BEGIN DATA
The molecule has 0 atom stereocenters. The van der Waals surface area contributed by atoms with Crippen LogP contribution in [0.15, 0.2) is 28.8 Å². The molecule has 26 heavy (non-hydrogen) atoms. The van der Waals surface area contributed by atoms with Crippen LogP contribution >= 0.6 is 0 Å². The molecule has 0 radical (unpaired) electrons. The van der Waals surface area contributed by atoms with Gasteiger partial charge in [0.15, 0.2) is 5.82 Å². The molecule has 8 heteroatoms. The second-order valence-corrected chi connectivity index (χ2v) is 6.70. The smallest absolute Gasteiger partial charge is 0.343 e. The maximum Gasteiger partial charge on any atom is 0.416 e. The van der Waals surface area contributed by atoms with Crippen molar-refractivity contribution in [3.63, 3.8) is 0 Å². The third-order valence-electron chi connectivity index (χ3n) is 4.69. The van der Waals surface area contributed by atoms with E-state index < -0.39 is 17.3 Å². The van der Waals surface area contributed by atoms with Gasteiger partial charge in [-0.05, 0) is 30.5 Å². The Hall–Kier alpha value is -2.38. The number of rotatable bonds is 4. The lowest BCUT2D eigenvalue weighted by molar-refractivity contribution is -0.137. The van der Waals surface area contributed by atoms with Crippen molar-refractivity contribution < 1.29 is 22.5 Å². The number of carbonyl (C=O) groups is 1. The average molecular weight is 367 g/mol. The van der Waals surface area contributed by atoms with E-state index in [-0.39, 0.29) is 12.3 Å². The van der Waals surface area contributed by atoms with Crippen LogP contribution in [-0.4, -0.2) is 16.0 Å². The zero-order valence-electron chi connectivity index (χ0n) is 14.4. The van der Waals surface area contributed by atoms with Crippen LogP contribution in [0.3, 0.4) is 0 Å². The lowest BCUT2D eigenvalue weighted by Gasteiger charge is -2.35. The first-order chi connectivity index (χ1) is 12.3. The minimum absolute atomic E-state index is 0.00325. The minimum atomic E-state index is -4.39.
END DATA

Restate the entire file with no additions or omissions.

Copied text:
The molecule has 0 atom stereocenters. The van der Waals surface area contributed by atoms with Crippen LogP contribution in [0.15, 0.2) is 28.8 Å². The molecule has 26 heavy (non-hydrogen) atoms. The van der Waals surface area contributed by atoms with Crippen LogP contribution >= 0.6 is 0 Å². The molecule has 0 radical (unpaired) electrons. The van der Waals surface area contributed by atoms with Gasteiger partial charge in [0.15, 0.2) is 5.82 Å². The molecule has 8 heteroatoms. The second-order valence-corrected chi connectivity index (χ2v) is 6.70. The smallest absolute Gasteiger partial charge is 0.343 e. The maximum Gasteiger partial charge on any atom is 0.416 e. The van der Waals surface area contributed by atoms with Crippen molar-refractivity contribution in [3.63, 3.8) is 0 Å². The third-order valence-electron chi connectivity index (χ3n) is 4.69. The van der Waals surface area contributed by atoms with E-state index < -0.39 is 17.3 Å². The van der Waals surface area contributed by atoms with Gasteiger partial charge in [-0.05, 0) is 30.5 Å². The Hall–Kier alpha value is -2.38. The number of rotatable bonds is 4. The lowest BCUT2D eigenvalue weighted by molar-refractivity contribution is -0.137. The van der Waals surface area contributed by atoms with Crippen molar-refractivity contribution < 1.29 is 22.5 Å². The number of carbonyl (C=O) groups is 1. The average molecular weight is 367 g/mol. The van der Waals surface area contributed by atoms with E-state index in [-0.39, 0.29) is 12.3 Å². The van der Waals surface area contributed by atoms with Crippen LogP contribution in [-0.4, -0.2) is 16.0 Å². The zero-order valence-electron chi connectivity index (χ0n) is 14.4. The van der Waals surface area contributed by atoms with Crippen LogP contribution in [0.3, 0.4) is 0 Å². The lowest BCUT2D eigenvalue weighted by Gasteiger charge is -2.35. The first-order chi connectivity index (χ1) is 12.3. The minimum absolute atomic E-state index is 0.00325. The minimum atomic E-state index is -4.39.